Skip to main content

Events

Colloquia & Guest Speakers

 

Optical studies of current-induced magnetization and photonic quantum states

Dr. Virginia Lorenz, University of Illinois

Monday, February 12, 2018
3:30 p.m.
Goergen 101

Kristin Beck

Abstract:

The ever-decreasing size of electronic components is leading to a fundamental change in the way computers operate, as at the few-nanometer scale, resistive heating and quantum mechanics prohibit efficient and stable operation. One of the most promising next-generation computing paradigms is Spintronics, which uses the spin of the electron to manipulate and store information in the form of magnetic thin films. I will present our optical studies of the fundamental mechanisms by which we can efficiently manipulate magnetization using electrical current. Although electron spin is a quantum-mechanical property, Spintronics relies on macroscopic magnetization and thus does not take advantage of quantum mechanics in the algorithms used to encode and transmit information. For the second part of my talk, I will present our work under the umbrella of new computing and communication technologies based on the quantum mechanical properties of photons. Quantum technologies often require the carriers of information, or qubits, to have specific properties. Photonic quantum states are good information carriers because they travel fast and are robust to environmental fluctuations, but characterizing and controlling photonic sources so the photons have just the right properties is still a challenge. I will describe our work towards enabling quantum-physics-based communication and computation using photons.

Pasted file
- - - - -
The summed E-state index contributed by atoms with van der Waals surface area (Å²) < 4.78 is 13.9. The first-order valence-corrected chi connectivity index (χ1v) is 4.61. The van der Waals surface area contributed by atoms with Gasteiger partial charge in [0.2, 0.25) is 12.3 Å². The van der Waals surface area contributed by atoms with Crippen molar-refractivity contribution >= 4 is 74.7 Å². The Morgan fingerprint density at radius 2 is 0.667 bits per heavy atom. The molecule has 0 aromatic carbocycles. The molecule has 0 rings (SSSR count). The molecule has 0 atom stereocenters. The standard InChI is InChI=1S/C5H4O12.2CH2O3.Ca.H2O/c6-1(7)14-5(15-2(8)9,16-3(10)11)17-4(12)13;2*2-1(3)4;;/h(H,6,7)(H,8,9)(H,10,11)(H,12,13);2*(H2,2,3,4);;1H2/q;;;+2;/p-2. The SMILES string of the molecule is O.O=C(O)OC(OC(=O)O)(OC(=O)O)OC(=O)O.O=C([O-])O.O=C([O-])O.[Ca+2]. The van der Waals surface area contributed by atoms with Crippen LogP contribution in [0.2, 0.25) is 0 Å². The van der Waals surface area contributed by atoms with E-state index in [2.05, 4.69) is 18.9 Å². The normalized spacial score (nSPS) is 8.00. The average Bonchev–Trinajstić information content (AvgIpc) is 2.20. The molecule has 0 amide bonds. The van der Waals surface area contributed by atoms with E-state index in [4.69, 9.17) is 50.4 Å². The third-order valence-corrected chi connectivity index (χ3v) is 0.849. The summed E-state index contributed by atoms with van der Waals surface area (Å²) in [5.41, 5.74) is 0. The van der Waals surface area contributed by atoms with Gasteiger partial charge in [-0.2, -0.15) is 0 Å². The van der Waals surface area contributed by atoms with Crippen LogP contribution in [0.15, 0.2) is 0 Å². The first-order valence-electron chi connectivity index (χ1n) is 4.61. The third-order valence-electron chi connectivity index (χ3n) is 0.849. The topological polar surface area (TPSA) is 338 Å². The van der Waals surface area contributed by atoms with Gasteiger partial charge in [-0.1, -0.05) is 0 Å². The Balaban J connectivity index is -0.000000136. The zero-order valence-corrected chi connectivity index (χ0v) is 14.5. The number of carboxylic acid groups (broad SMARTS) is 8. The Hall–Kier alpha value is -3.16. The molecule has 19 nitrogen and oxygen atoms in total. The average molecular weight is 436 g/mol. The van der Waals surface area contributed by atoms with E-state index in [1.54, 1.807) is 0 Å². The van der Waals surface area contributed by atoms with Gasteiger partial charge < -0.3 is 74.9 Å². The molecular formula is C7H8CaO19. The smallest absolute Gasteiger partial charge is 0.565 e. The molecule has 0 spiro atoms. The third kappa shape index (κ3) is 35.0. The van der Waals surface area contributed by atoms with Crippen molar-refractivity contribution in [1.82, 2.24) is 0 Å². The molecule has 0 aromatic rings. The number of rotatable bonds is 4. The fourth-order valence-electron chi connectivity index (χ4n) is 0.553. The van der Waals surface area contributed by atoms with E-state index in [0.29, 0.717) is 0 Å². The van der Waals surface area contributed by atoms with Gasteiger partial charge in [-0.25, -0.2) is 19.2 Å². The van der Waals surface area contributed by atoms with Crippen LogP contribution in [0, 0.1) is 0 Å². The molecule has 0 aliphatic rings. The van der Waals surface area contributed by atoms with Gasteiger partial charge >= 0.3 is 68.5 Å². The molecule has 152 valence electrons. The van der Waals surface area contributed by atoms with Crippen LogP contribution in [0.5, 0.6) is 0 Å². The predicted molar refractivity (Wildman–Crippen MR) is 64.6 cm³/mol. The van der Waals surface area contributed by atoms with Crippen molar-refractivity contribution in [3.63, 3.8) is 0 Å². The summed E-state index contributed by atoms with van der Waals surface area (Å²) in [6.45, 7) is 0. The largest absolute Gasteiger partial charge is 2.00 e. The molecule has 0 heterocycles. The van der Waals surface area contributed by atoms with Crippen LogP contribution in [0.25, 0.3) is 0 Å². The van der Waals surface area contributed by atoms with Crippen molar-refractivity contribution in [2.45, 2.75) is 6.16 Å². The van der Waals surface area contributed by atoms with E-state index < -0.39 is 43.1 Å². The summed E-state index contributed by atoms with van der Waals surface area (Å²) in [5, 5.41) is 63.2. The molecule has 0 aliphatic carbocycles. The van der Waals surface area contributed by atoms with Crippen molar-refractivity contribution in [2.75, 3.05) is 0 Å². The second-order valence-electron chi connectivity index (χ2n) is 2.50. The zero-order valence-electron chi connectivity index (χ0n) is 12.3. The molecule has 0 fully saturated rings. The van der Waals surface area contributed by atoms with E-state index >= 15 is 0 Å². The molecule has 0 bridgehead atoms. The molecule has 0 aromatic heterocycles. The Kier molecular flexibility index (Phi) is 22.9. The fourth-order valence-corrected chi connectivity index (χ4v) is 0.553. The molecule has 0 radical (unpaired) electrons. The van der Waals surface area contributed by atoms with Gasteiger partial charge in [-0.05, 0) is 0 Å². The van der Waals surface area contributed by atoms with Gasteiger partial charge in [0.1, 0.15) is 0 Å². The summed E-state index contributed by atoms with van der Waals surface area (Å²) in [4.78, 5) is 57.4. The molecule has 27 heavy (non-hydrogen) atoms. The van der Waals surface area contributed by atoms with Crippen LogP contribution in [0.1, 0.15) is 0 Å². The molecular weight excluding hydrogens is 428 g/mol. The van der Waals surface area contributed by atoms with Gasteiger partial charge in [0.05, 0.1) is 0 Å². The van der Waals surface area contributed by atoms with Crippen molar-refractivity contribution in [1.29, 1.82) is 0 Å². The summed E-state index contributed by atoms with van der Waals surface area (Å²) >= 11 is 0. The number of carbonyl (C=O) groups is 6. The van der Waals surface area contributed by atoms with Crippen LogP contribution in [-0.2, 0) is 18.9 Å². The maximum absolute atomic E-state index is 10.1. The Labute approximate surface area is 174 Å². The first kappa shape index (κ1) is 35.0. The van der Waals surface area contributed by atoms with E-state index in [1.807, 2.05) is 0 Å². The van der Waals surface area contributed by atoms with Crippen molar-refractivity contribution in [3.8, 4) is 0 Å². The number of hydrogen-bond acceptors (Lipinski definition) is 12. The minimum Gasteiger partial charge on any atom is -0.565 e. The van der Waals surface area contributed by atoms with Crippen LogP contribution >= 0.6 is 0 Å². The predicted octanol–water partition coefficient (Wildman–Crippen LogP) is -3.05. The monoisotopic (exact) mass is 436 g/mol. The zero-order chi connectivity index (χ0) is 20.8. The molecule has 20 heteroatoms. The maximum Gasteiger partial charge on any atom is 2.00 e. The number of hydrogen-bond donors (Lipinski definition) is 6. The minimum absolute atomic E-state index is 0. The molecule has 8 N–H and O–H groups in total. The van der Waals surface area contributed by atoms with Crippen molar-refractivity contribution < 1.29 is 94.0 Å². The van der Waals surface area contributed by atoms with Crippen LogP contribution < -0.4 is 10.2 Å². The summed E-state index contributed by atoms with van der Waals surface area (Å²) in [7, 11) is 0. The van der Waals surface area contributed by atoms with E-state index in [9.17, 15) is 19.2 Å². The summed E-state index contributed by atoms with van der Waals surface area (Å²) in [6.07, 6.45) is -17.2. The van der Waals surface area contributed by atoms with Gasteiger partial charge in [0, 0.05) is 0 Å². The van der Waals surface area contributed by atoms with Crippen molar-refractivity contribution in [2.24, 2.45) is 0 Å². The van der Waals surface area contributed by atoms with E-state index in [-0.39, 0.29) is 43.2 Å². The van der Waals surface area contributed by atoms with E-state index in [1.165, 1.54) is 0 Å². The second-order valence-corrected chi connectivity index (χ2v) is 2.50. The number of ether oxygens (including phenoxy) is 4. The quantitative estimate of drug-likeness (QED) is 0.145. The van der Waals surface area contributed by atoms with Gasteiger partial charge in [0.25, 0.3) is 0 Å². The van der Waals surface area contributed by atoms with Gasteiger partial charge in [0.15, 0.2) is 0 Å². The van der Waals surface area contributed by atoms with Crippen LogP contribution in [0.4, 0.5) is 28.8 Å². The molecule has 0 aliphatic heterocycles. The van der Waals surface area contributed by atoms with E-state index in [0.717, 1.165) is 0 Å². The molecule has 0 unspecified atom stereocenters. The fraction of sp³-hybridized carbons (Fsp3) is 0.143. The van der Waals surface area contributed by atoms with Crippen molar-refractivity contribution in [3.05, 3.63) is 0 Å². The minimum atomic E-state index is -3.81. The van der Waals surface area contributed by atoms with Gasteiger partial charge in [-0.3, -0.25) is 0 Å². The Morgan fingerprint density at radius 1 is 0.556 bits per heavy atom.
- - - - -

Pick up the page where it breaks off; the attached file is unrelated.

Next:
Bio:

Virginia (Gina) Lorenz is an assistant professor of Physics at the University of Illinois at Urbana-Champaign. She received her BA in physics and mathematics, and her MS and PhD degrees in physics from the University of Colorado at Boulder. She was a postdoctoral researcher at the University of Oxford in Atomic and Laser Physics, and an assistant professor of Physics at the University of Delaware until 2014. Her group’s research centers on photonic quantum state generation and characterization, quantum memories, spectroscopy, and magnetometry.

Location:  Goergen 101

Refreshments will be served.